Saturday, June 2, 2012

The tower that stumped Boston

Students, professors, alums, lend me your eyes:

Did you ever notice the Gothic tower relief crowning your head as you entered any of the pointed portals of Boston University's Charles River Campus on your way to a class, lecture or meeting? Did you pause to ponder this symbol's scholastic significance? Did you dismiss it as frilly frippery? Did its sublime symbolism stump you?


Look up.


Think back about 700 years ago and 3,000 miles away to a small port town in Lincolnshire, England, a town first known as...

St. Botolph's Town

Gradually contracted to Bottleston, Botston, and ultimately Boston, this Norman-era settlement on the River Witham became the namesake of Boston, Massachusetts, when some of its natives settled there with John Winthrop and his Massachusetts Bay Company in 1630. Olde Boston's signature landmark was, and is, the tower of St. Botolph's Church, visible for miles across Lincolnshire's flatlands and wetlands. Named for 7th-century abbot Botwulf of Thorney, or Botolph — meaning "boat-helper" because he prayed for fishermen to have a good catch (he is also England's patron saint of travelers and farming) — St. Botolph's Church was built from 1309 to 1590 in the era's perpendicular Gothic style. Crowning its 242-foot bell tower is an octagonal lantern of pinnacles, finials and flying buttresses.

The planned construction of a spire atop the lantern was preempted by political upheavals leading to the Hundred Years' War and the formation of the Church of England — hence St. Botolph's Church's sobriquet, the "Boston Stump."

Stumping the States

Woolworth Building (1913, Cass Gilbert)
Photo courtesy of the Library of Congress
Harkness Tower (J. Rogers)
Photo by Sage Ross, Wikipedia
Cass Gilbert's "Cathedral of Commerce," the 1913 Woolworth Building in New York City, sparked a revival of fascination with the heavenly reach of the Gothic as an expression of the vertical soar of the skyscraper. This made the Boston Stump the perfect prototype for office skyscrapers, college towers and cathedrals across the country, as architectural expressions of upward mobility, academic achievement and spiritual attainment.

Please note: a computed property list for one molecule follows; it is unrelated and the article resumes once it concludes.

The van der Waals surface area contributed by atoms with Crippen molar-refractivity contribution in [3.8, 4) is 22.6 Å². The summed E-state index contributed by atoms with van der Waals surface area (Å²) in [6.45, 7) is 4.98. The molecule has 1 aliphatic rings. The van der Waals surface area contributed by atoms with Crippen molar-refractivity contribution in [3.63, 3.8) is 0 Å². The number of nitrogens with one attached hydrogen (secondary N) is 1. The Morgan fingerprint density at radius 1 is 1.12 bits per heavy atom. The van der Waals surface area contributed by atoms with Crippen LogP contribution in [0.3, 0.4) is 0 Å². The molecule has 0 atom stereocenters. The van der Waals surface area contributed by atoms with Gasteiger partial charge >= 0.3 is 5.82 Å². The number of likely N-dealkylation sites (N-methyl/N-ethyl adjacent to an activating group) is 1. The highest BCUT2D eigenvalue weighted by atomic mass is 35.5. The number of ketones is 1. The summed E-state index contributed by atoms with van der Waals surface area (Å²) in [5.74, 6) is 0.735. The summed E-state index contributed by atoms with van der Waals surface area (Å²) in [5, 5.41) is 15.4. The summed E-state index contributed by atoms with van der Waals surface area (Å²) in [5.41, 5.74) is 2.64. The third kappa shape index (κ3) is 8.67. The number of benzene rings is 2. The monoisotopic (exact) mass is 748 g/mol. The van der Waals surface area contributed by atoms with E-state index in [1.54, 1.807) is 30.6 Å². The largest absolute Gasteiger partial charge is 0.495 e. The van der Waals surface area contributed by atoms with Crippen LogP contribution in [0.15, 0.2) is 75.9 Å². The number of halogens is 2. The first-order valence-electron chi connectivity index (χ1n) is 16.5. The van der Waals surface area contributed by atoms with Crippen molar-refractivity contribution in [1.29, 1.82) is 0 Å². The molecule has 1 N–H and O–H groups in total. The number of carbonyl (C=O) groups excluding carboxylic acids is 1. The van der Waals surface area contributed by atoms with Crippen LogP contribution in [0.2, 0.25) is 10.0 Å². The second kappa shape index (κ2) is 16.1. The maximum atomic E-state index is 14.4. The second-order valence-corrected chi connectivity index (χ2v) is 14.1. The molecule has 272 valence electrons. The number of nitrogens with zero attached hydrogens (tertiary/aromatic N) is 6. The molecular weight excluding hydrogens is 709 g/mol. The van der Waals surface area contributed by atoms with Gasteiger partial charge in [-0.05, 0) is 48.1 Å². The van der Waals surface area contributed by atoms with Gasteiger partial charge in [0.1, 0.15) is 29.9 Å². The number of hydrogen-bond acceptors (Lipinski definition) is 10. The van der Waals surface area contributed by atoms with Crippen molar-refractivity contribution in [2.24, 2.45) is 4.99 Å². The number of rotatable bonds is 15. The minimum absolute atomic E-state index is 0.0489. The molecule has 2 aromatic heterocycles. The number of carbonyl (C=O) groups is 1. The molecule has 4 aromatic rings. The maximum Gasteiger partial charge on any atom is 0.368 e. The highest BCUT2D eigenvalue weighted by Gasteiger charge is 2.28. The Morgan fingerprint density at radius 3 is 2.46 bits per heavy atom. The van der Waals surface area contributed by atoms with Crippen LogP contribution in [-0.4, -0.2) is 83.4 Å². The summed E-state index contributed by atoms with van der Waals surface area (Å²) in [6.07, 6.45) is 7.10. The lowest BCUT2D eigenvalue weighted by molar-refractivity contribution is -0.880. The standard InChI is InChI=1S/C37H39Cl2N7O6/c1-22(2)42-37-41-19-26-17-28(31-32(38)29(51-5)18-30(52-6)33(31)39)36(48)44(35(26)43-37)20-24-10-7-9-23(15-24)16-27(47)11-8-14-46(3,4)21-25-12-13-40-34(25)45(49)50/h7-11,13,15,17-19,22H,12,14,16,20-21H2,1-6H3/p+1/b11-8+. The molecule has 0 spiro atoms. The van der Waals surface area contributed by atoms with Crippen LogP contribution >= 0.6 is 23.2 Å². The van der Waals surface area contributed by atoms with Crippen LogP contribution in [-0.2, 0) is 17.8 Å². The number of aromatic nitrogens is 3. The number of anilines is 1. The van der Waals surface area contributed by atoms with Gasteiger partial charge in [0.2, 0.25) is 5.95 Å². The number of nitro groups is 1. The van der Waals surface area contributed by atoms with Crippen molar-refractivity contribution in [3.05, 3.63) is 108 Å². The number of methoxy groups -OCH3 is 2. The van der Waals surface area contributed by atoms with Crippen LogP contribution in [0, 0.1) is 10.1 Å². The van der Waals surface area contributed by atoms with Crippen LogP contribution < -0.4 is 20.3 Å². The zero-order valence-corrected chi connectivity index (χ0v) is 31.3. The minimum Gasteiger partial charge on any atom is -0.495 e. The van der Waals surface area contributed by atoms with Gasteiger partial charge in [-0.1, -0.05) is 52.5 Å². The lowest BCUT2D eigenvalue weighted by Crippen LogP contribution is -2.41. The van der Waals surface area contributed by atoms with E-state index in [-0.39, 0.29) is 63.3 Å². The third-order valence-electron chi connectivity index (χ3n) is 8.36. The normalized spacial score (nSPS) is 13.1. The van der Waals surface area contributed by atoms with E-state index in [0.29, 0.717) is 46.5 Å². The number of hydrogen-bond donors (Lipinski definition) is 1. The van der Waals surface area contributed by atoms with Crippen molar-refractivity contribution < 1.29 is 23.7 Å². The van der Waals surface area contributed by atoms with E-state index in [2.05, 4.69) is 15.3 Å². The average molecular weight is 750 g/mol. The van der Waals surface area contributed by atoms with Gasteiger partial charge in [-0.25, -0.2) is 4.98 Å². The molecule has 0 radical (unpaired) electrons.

Tribune Tower (1925, R. Hood)
Photo by Ben Miller, Wikipedia
Cathedral of Learning (1926, C. Klauder)
Photo by Pjah73, courtesy of
James Gamble Rogers' Harkness Tower at Yale University was one among many "Boston stumps" erected across the United States for commercial, collegiate or cathedral purposes, demonstrating the Stump's malleability when Gothic morphed into Art Deco with the changing tastes and times.
American Radiator Building (1928, R. Hood)
Photo by Jean-Christophe Benoist, Wikipedia
Cathedral of Hope (1935, R.A. Cram)
Courtesy of National Register of Historic Places
Others included Raymond Hood's Chicago Tribune Tower, Charles Klauder's Cathedral of Learning at the University of Pittsburgh, Hood's American Radiator Building (now the American Standard Building) in New York, and Ralph Adams Cram's Cathedral of Hope, or
East Liberty Presbyterian Church, in Pittsburgh.

Here, Cram gave the Stump its due: the spire. His strict adherence to the Boston Gothic in the face of modernism's forward-march made him a prime candidate for giving Boston
its due with...

The Boston-to-Boston connection

Photo courtesy of WBUR's Photostream on
Cram & Ferguson, in strategic alliance with Coolidge, Shepley, Bulfinch & Abbott and Boston University President Daniel L. Marsh, envisioned B.U.'s new Charles River campus as an expansive but intimate city-within-a-city of diverse Gothic buildings, unifying and expanding the College of Liberal Arts, the School of Law and the School of Theology around two quadrangles along the riverbank.

The signature landmark would be the Alexander Graham Bell Memorial Tower — the New Boston Stump — crowning Marsh Chapel, reflected on the river, boldly bespeaking Boston's transatlantic origins, and tolling the bell to the telephone's inventor, who had been a B.U. professor of vocal physiology at the time.

Photo by BardofL, courtesy of Wikimedia Commons